Album Review: A Paranormal Evening with the Moonflower Society

Tobias Sammet’s Avantasia. A Paranormal Evening with the Moonflower Society. (CD and MP3) 2022.

Short version – a fun, odd album from a number of major names in metal, including Floor Jansen.

As readers know, Avantasia is one of my favorite symphonic metal groups. Tobias Sammet writes melodic songs, often linked by a shared story of some kind, and invites other musicians to join in the fun. Ronnie Adkins, Hansi Kusch, Candice Knight, Herbie Langhans and others have all appeared on earlier albums. Avantasia’s sound varies from power metal and speed metal to slower ballads. The new release, although not as complex as earlier collections, is a solid continuation of the 2019 symphonic metal album Moonglow. A Paranormal Evening with the Moonflower Society continues the story of the creature that began with Moonglow.

This is a smaller album, both in terms of instrumentation and length. There are no 11 minute ballads like “Let the Storm Descend Upon You” or “Raven Child.” “Arabesque,” the album close, is 10 minutes but it doesn’t feel as complex as the previous songs. This is in part because Sammet has gone back to the basic guitars, percussion, keyboards, and vocals. He’s upfront about it, and the accompaniments and harmonies are still complicated and “thick” sounding, which is what I expect from Avantasia. This is more of standard metal album, while continuing the Avantasia sound. “The Moonflower Society” and “Wicked Rule the Night” are pure metal. “Paper Plane” is a slower, melodic ballad-type song.

The lyrics on this album can feel a bit odd. I think part of it is that (for me at least) it is a continuation of the story from Moonglow, so you need to remember that the creature is exploring, trying to find something or some place familiar and home. In part, Sammet seems to have hit a bit of difficulty with some of the poetry in the lyrics, maybe because there are some usages that are non-standard. It’s not bad, just a bit odd in places, but that appeared in earlier works as well. Writing poetry (and poetic song lyrics) in a second language is hard, and Sammet does a very good job.

I really like the sound overall. It’s not as lush as the earlier albums, but still very good. Floor Jansen and the other guests do an excellent job, as always. I’d love to hear another duet with Herbie Langhans in his non-rock singing voice (or Floor shifting to head tone instead of the rock register), but that’s just me. My favorite songs are probably “The Moonflower Society,” “Scars,” and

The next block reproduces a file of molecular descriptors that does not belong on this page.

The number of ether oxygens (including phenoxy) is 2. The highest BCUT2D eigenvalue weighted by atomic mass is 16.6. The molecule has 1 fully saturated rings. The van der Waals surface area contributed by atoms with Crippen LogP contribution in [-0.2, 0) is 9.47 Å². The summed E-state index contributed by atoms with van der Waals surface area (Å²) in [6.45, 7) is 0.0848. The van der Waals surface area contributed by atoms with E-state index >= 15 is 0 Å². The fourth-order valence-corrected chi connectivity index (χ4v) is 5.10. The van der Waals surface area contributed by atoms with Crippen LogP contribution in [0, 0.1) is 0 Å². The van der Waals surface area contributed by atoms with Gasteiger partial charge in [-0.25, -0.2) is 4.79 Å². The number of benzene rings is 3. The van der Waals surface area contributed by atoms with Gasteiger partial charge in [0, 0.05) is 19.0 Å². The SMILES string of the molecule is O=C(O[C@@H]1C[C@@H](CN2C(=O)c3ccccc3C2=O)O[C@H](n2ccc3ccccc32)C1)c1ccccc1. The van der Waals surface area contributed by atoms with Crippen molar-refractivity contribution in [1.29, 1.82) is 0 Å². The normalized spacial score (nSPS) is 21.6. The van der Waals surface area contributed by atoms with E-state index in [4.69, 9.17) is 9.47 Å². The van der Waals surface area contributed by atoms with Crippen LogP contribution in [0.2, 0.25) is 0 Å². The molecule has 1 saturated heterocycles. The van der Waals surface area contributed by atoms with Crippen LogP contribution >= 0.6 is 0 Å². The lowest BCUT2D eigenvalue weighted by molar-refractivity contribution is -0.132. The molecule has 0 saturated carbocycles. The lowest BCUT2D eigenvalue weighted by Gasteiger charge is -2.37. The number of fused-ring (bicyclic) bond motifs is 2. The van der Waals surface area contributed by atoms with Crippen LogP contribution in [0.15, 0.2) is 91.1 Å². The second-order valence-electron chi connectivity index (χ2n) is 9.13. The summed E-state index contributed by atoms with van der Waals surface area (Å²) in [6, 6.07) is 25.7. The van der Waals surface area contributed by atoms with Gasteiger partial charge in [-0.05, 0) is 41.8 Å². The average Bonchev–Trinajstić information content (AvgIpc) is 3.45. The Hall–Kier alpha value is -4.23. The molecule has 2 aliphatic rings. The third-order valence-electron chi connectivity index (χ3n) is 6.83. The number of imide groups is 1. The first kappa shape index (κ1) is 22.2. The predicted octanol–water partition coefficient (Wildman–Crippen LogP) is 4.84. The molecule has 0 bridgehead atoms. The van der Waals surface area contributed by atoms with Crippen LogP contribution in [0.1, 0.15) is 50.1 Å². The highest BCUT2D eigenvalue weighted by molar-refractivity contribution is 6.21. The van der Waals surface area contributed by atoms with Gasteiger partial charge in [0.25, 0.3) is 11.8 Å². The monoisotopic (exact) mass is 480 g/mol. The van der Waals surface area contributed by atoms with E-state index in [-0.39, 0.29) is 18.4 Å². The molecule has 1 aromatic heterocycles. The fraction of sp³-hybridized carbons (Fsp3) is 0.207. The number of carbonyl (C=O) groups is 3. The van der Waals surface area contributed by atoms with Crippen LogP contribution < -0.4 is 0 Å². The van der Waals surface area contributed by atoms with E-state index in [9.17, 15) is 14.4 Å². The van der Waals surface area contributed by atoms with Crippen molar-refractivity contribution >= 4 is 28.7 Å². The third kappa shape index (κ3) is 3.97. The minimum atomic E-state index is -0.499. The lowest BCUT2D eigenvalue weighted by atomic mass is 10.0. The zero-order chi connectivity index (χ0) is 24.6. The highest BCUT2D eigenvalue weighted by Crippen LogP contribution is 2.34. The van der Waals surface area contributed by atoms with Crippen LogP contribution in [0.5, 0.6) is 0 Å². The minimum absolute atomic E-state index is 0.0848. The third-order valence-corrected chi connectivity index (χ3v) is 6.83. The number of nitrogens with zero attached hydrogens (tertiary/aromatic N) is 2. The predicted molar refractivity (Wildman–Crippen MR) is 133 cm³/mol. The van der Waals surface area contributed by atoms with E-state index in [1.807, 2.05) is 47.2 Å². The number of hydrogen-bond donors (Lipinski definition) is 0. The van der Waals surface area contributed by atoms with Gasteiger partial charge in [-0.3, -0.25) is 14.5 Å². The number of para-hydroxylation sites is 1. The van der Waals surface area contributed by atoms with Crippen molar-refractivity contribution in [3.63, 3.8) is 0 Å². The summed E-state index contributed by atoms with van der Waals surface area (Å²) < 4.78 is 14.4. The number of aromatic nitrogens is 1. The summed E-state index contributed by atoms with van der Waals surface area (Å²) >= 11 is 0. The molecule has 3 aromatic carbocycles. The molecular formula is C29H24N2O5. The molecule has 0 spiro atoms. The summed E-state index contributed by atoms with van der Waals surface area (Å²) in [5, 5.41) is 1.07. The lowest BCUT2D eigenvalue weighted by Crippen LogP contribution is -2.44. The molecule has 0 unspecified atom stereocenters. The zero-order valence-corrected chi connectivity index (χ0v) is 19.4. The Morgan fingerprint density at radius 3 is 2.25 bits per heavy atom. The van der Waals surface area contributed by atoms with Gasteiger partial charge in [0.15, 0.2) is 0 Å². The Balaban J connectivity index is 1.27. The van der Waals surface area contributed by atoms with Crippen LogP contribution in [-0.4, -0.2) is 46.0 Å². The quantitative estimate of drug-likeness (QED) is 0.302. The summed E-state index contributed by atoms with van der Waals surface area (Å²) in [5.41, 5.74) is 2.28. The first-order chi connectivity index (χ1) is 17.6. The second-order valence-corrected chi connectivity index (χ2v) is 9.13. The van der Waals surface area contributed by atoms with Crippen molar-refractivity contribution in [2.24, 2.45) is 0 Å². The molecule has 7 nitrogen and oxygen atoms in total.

Arabesque,” but every number is all solid.

The album art looks as if Tim Burton summoned Edward Gorey’s ghost and they doodled while knocking back espresso and absinthe. Which fits with the look of Moonglow, just dialed up to 10 from 8.

I’d recommend this to Avantasia fans, fans of melodic metal, and those who like a little vocal variety in their albums. The two previous albums are still my favorites, but this one’s growing on me.

(Side note. I was listening to older Nightwish music for the Boss Fight in a novella, and realized that there are bits of Moonflower that seem to nod to Nightwish. Is it because of Floor singing on this album, because Nightwish has gone into hiatus, or because the two composers share melodic tendencies?)

FTC Notice: I purchased this for my own use, and received no compensation for this review.


New Music All Over

So, not only did Avantasia release a new album – with cover art that looks as if Tim Burton summoned Edward Gorey’s ghost and they traded notes over coffee and absinthe – but Blind Guardian, Nox Arcana, Dark Sarah,Walk in Darkness, and a few other groups have also released albums, or will before the end of the year. Plus some classical recordings, folk music, and so on. Apparently a lot of pent up creativity has been unleashed in the studios just as soon as it was possible to do so. My ears love it. My budget is whimpering. And I want more.

One thing I noticed recently, as I was going through the next book and trying to exorcise most of the “teh” and “fond” instead of “find” and so on, was how little music is in the book compared to others. Jude doesn’t listen to the radio. He’s not into a music/cultural scene of any kind. He doesn’t go to concerts in Riverton, for obvious reasons. His Familiar finally has to explain why Master Saldovado looks like “a dark peacock.” He does have a very good singing voice when he uses it, something the new priest in his parish hopes to persuade him to do more. But music isn’t a part of his life the way it is for André and Lelia, or Master Saldovado, or Nikolai.